But then we were together ten years and we mostly just chilled for that decade, lacking any demands that we become better, let alone the best we could be. We traveled and we partied and we dibbled here and dabbled there and we were always broke, but lucky in love, and life was pretty easy, overall. We spent years flitting from place to place, living in three states, six towns, and nine domiciles in our first decade together, no real responsibilities on our shoulders for most of that time.
When we got engaged, almost twelve years ago, another couple we knew at the time also got engaged, and bought a house. I can't believe you're buying a house! I told her. That's such a commitment. You're getting married! she replied. I know, I said. But husbands are portable.
As it turns out, I was correct there, at least in regards to our easy, breezy, goin' where the wind blows, lifestyle. We took our sweet time growing into anything but each other, and when love's the only commitment you have to make for the first decade or so, it's not so difficult to do. We get along well day-to-day. I thrive on daydreams, abstractions, and intuition while he loves delving into details, organizing and running daily operations with ruthless efficiency, eyes sparkling with adventure.
Because it took us so long to settle down, both career-wise and geographically, we had a long time to ponder what we wanted out of life. He decided to teach art; I wanted to split my work between early childhood ed and yoga, teaching each part-time, with the choice to stay home with my babies when they eventually came. So we needed a house affordable on one income, and hoped to find it in a city, rather than in the 'burbs or the boonies. We also knew we wanted a property that allowed (or needed) us to redesign, rework, remodel, with a yard big enough to landscape and garden, to grow some of what we eat rather than buying all of it. All of these were considerations that we entered into very consciously, albeit without fully understanding how they would play out day-to-day, and the level of commitment required to achieve them.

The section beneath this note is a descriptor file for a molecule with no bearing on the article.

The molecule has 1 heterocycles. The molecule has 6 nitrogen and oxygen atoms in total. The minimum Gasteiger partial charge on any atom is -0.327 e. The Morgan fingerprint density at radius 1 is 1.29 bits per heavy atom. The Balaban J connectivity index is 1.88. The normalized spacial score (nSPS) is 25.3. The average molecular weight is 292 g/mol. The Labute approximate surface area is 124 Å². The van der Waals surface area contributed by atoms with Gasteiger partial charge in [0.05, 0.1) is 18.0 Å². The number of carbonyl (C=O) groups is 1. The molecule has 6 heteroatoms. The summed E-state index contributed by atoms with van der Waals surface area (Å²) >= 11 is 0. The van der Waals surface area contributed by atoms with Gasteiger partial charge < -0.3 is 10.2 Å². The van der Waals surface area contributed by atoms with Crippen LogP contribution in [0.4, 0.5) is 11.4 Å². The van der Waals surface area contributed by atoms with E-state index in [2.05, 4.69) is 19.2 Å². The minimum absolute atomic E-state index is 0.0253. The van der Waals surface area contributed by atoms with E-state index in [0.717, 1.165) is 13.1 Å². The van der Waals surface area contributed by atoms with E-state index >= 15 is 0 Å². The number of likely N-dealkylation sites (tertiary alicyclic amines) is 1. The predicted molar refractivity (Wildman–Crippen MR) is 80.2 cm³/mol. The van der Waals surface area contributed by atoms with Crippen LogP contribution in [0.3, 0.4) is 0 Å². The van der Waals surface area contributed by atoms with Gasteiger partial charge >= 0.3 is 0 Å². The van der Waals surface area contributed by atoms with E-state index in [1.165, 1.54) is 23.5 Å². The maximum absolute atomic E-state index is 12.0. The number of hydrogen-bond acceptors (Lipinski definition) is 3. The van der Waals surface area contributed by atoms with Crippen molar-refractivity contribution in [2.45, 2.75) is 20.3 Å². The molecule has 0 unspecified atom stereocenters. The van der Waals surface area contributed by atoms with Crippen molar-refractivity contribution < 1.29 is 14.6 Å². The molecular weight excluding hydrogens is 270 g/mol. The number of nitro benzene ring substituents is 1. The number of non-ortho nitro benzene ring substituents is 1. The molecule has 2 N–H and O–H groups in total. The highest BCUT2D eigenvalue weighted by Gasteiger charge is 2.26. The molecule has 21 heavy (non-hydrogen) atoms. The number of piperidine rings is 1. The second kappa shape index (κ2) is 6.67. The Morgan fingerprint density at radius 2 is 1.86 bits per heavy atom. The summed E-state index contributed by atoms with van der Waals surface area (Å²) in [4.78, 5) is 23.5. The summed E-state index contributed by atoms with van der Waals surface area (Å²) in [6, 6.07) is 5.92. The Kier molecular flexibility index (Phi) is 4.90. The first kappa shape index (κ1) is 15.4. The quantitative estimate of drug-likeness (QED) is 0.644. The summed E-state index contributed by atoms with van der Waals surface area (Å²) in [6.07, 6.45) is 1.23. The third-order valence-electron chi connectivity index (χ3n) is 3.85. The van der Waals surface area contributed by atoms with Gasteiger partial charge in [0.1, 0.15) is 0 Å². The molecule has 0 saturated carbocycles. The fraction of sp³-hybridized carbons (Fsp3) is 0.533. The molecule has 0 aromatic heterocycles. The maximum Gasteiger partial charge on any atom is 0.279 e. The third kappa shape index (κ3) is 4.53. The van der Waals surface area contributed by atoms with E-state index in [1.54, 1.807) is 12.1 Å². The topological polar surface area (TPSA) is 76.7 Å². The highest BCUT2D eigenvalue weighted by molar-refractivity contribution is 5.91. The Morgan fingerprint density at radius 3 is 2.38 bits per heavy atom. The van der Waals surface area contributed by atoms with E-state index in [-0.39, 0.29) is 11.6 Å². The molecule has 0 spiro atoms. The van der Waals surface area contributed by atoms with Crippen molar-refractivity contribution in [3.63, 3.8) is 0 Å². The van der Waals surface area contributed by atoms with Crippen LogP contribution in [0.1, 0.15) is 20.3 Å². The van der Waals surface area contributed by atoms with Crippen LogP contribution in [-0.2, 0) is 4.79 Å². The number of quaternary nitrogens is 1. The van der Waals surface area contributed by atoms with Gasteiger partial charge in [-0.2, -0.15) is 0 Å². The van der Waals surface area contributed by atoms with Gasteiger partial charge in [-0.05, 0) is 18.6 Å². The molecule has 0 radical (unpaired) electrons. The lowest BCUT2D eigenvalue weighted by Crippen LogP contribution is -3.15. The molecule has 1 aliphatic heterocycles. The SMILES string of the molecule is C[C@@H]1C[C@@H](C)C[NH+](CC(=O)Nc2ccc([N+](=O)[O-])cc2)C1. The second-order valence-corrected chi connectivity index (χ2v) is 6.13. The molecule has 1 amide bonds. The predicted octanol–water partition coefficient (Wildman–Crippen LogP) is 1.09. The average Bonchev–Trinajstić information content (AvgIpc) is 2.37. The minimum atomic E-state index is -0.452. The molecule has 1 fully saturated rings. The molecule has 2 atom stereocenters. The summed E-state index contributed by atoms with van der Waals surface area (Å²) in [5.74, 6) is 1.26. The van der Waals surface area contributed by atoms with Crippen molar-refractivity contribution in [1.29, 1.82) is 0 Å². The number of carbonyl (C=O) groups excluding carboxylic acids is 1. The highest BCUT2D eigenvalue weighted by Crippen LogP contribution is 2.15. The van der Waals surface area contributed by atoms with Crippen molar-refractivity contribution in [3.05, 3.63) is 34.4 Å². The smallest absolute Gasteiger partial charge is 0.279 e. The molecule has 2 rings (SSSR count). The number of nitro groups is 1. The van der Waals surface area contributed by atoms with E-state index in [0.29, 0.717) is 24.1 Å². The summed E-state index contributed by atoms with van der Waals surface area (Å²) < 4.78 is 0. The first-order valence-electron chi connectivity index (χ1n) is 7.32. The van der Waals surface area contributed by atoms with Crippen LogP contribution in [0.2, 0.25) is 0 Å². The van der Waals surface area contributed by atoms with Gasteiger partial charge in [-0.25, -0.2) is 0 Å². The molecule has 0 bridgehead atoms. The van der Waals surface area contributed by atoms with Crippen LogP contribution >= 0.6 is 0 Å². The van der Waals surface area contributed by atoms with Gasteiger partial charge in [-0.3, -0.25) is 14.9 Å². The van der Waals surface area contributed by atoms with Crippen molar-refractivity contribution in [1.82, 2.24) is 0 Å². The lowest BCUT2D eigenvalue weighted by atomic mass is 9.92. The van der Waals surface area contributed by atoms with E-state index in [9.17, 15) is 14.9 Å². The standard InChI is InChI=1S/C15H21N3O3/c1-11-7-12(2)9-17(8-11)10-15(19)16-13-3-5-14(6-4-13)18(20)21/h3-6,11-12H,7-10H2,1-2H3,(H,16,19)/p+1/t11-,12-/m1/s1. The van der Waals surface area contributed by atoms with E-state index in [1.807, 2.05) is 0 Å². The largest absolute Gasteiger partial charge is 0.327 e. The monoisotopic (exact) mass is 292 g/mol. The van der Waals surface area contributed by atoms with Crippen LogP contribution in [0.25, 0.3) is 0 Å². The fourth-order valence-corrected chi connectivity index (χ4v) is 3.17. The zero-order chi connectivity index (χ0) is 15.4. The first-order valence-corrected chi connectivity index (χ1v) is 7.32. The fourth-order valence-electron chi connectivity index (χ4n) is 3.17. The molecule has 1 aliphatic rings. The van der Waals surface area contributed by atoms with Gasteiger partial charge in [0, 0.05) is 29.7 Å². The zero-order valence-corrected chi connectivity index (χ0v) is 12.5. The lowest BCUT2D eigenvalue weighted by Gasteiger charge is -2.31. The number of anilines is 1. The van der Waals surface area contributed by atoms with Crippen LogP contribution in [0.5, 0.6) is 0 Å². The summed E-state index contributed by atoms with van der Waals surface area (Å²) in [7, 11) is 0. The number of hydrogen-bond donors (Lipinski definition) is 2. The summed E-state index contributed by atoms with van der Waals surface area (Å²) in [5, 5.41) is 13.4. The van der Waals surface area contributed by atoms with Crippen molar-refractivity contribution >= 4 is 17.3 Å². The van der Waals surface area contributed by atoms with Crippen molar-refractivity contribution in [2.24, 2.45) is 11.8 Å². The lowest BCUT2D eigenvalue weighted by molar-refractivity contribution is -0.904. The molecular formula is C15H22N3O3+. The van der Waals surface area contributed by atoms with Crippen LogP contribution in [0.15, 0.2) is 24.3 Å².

There are times when I feel like all we did for that decade is wait and wish for what we wanted, and then it manifested into reality via some sort of voodoo magic. I'm susceptible to New Age magical thinking at times, although I'm probably a pragmatist at heart. Other times I acknowledge that we worked hard to get here, although we did it so slowly that in retrospect it sometimes looks like hardly working.
But here we are, at long last! He's teaching art; I'm working part-time with infants, toddlers and their parents, and teaching a couple yoga classes a week. I have afternoons at home with my baby, and we're working on having another one (although this second, stubborn baby seems to be taking its own sweet time being conceived. Perhaps already taking after its lagging, last-minute parents!). We own a house in the city with a nice big yard that's just begging to be redesigned, reworked, remodeled, and don't even mention the landscaping/gardening that's somewhere on the bottom of an endless to-do list. When it all finally came together, it happened quickly. Very quickly, and the demands of our thoughtful choices suddenly seem to be outpacing the supply of time, energy and money we have to offer.
So, approaching a decade of marriage, my early words to my sister are finally put to the test. When push comes to shove, will I, will we, be better together? Will we be the best that we can? And will it be enough? Quite simply, it will have to be. What else do we have? Only faith. Faith that after a decade spent seeing a whole country full of choices, that the ones we've made are the ones we mean, and that taking the long road is our forte, and that while it seems like we've finally just arrived, this is really the beginning of a whole new trip, and one thing we do well together is travel. So, yes. Yes, together we will we better. Together, we will be the best we can be.